615 (Iowa 2009) (citation omitted). Under this deferential
standard, the law is valid "unless the relationship
between the classification and the purpose behind it is so
weak the classification must be viewed as arbitrary or
capricious." King v. State, 818 N.W.2d 1, 28
(Iowa 2012) (citation omitted). "A statute is presumed
constitutional and the challenging party has the burden to
'negat[e] every reasonable basis that might support the
disparate treatment.'" State v. Willard,
756 N.W.2d 207, 213 (Iowa 2008) (alteration in original)
(citation omitted). Since the right to appeal is purely
statutory-not a fundamental right-and the law in question
does not treat different genders or races differently, we
apply rational basis review here.
that this issue-which ultimately boils down to whether we
have appellate jurisdiction-was not raised before the trial
court, nor could it have been. Although the role of the court
of appeals is to apply existing law-not change it- we are not
aware of any prior challenges to the constitutionality of
section 814.6 or of any Iowa Supreme Court rulings on it.
Thus, we will not be contradicting any prior opinion by the
supreme court. The issue has been raised, and we are
obligated to consider it.
bases his argument on a comparison of Iowa Code section
814.5, which sets out the State's right to appeal, with
section 814.6, which sets out the defendant's right to
appeal. He argues that the State is given the right to appeal
from the court's granting of a defendant's motion for
new trial, while the defendant is only given the right to
appeal from "a final judgment of sentence." LePon
contends that he and the State must be treated equally in the
right to appeal, thereby requiring us to recognize his notice
of appeal and address the issues he raises on appeal. As we
have noted, this difference in ability to appeal only arises
when the criminal defendant has filed a motion for new trial
after the final judgment of sentence.
support of his argument, LePon cites to Shortridge v.
State, 478 N.W.2d 613 (Iowa 1991), superseded by
statute as stated in James v. State, 541 N.W.2d 864, 868
(Iowa 1995). There, the supreme court relied on earlier
precedent and stated:
It is true that the right of appeal is purely statutory, not
constitutional, and may be granted or denied by the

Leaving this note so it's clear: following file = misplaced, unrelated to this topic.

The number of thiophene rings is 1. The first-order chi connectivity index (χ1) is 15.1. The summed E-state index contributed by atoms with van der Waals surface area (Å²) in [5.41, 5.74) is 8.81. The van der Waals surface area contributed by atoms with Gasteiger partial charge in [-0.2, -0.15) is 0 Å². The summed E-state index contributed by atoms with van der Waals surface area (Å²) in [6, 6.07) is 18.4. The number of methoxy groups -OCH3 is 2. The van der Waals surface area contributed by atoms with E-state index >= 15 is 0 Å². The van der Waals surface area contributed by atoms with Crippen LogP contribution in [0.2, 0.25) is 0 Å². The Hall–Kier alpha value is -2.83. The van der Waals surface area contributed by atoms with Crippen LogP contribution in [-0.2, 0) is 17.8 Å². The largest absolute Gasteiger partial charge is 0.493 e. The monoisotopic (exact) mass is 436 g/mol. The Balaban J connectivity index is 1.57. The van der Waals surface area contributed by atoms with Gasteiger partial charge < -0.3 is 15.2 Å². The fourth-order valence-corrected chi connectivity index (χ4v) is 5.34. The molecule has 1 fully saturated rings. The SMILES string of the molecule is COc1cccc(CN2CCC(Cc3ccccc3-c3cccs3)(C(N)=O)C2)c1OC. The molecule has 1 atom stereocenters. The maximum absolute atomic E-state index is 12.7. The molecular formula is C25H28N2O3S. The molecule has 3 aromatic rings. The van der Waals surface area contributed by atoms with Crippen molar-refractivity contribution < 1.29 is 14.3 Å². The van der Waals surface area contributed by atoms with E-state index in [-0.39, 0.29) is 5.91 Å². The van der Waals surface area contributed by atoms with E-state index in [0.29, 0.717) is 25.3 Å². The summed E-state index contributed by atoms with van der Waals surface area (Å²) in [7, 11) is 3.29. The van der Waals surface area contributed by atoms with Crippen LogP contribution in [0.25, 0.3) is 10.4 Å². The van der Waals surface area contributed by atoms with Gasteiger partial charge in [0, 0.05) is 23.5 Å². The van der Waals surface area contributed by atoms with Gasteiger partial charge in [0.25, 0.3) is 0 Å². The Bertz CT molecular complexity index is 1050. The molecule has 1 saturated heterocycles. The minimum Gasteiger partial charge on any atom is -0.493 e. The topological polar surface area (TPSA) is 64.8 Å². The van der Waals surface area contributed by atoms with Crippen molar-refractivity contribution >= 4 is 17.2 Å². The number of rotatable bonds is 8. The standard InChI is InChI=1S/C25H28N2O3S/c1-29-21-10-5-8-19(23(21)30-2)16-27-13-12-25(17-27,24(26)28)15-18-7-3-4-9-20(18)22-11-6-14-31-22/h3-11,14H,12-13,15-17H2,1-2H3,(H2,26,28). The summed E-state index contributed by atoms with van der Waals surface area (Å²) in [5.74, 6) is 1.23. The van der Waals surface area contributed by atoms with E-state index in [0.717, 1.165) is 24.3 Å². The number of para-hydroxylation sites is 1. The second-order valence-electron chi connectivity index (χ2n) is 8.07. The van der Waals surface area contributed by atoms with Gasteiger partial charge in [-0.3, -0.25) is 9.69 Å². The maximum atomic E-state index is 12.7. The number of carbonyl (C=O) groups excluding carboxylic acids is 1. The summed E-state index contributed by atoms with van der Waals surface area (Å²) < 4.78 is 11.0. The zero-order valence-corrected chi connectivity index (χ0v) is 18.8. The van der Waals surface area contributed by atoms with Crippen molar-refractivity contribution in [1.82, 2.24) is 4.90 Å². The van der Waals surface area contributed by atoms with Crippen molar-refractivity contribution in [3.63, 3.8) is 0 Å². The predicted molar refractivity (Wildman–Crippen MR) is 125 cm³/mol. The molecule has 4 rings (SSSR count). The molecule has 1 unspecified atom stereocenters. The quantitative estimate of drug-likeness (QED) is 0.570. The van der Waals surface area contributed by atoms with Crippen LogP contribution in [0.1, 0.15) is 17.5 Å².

legislature as it determines. This court has held, however,
that once a right of appeal is provided "[i]t may not be
extended to some and denied to others." When procedures
enacted by the State serve to deny one person the right of
appeal granted to another, equal protection of the law is
Shortridge, 478 N.W.2d at 615 (alteration in
original) (citations omitted). However, in
Shortridge, the court did not undertake a rational
basis analysis where the defendant was obligated to show the
classification bore no rational relationship to a legitimate
the facts in this case, we find that LePon and the State are
not similarly situated. First, as noted, the two statutes
under comparison allow both the State and LePon to appeal
from an adverse judgment. The difference is when the
defendant in LePon's position files a post-sentencing
motion for new trial. If the motion is granted, a defendant
is entitled to a new trial. If the State did not have the
statutory authority to appeal the grant of the new trial, the
State would then be required to muster up the witnesses and
evidence and prepare and proceed to a retrial, and the trial
court required to expend precious judicial resources. If the
motion was erroneously granted, the only way to avoid the
retrial is for the State to obtain a review by the appellate
courts-by being allowed to appeal the post-sentencing motion
for new trial. If the post-sentencing motion for new trial is
denied, the defendant, who has already had a right to appeal,
remains in the same position-convicted and sentenced. Thus,
the State and a defendant in LePon's situation are not
similarly situated, and LePon fails to meet the threshold
question. See Nguyen, 878 N.W.2d at 758 ("This
requirement of equal protection-that the law must treat all
similarly situated people the same-has generated a narrow
threshold test. Under this threshold test, if [a party]
cannot show as a preliminary matter that he or she are
similarly situated, courts do not further consider whether
their different treatment under a statute is permitted under
the equal protection clause." (citation omitted)).
though Iowa Code section 814.6 does not provide LePon an
appeal as a matter of right from the adverse ruling on his
post-sentencing motion for new trial, this does not end our
inquiry. Iowa Code section 814.6(2)(e) provides that
"discretionary review may be available" in some
cases, including "[a]n order raising a question of law
important to the judiciary and the profession." Further,
under Iowa Rule of Appellate Procedure 6.108, we may treat
LePon's notice of appeal as an application for
discretionary review or a petition for writ of
certiorari. See State v.
Clausen-Klutse, No. 10-2128, 2011 WL 3196300, at *1
(Iowa Ct. App. July 27, 2011).
possible options have been discussed in two of our prior
cases. In State v. Perez-Castillo, No. 15-1400, 2017
WL 362596, at *2 (Iowa Ct. App. Jan. 25, 2017), a panel of
our court determined that a defendant who had filed a notice
of appeal from denial of a post-sentencing motion for new
trial where none was authorized was without jurisdiction and
dismissed the appeal. This was done after looking at whether
the notice of appeal should be treated as discretionary
review or as a petition for writ of certiorari under Iowa
Rule of Appellate Procedure 6.108. The court found that
discretionary review did not apply and certiorari was not
appropriate because "Perez-Castillo [did] not allege the
district court exceeded its jurisdiction or acted
illegally." Perez-Castillo, 2017 WL 362596, at
State v. Anderson, No. 14-1767, 2016 WL 3272143, at
*3 (Iowa Ct. App. June 15, 2016), like LePon, the defendant
filed a post-sentencing rule 2.24 motion for new trial based
on new evidence more than two years ...